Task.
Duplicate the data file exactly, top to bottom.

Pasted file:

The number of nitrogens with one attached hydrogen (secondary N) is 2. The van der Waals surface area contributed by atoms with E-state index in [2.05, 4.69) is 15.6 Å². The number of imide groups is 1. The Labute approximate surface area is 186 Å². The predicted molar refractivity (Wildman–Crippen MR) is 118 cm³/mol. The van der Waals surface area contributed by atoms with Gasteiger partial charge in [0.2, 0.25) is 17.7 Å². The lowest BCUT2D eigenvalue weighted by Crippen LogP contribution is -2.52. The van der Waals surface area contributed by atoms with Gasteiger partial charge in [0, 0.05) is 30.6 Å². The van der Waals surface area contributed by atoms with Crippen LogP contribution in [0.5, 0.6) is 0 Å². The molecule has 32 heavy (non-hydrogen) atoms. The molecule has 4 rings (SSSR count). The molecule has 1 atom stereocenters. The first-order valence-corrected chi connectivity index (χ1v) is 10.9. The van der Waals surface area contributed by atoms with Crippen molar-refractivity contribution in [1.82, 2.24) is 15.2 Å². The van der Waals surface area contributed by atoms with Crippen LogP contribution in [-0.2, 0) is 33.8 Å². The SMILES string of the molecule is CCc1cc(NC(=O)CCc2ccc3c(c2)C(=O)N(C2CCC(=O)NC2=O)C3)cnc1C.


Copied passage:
The number of nitrogens with one attached hydrogen (secondary N) is 2. The van der Waals surface area contributed by atoms with E-state index in [2.05, 4.69) is 15.6 Å². The number of imide groups is 1. The Labute approximate surface area is 186 Å². The predicted molar refractivity (Wildman–Crippen MR) is 118 cm³/mol. The van der Waals surface area contributed by atoms with Gasteiger partial charge in [0.2, 0.25) is 17.7 Å². The lowest BCUT2D eigenvalue weighted by Crippen LogP contribution is -2.52. The van der Waals surface area contributed by atoms with Gasteiger partial charge in [0, 0.05) is 30.6 Å². The van der Waals surface area contributed by atoms with Crippen LogP contribution in [0.5, 0.6) is 0 Å². The molecule has 32 heavy (non-hydrogen) atoms. The molecule has 4 rings (SSSR count). The molecule has 1 atom stereocenters. The first-order valence-corrected chi connectivity index (χ1v) is 10.9. The van der Waals surface area contributed by atoms with Crippen molar-refractivity contribution in [1.82, 2.24) is 15.2 Å². The van der Waals surface area contributed by atoms with Crippen LogP contribution in [-0.2, 0) is 33.8 Å². The SMILES string of the molecule is CCc1cc(NC(=O)CCc2ccc3c(c2)C(=O)N(C2CCC(=O)NC2=O)C3)cnc1C.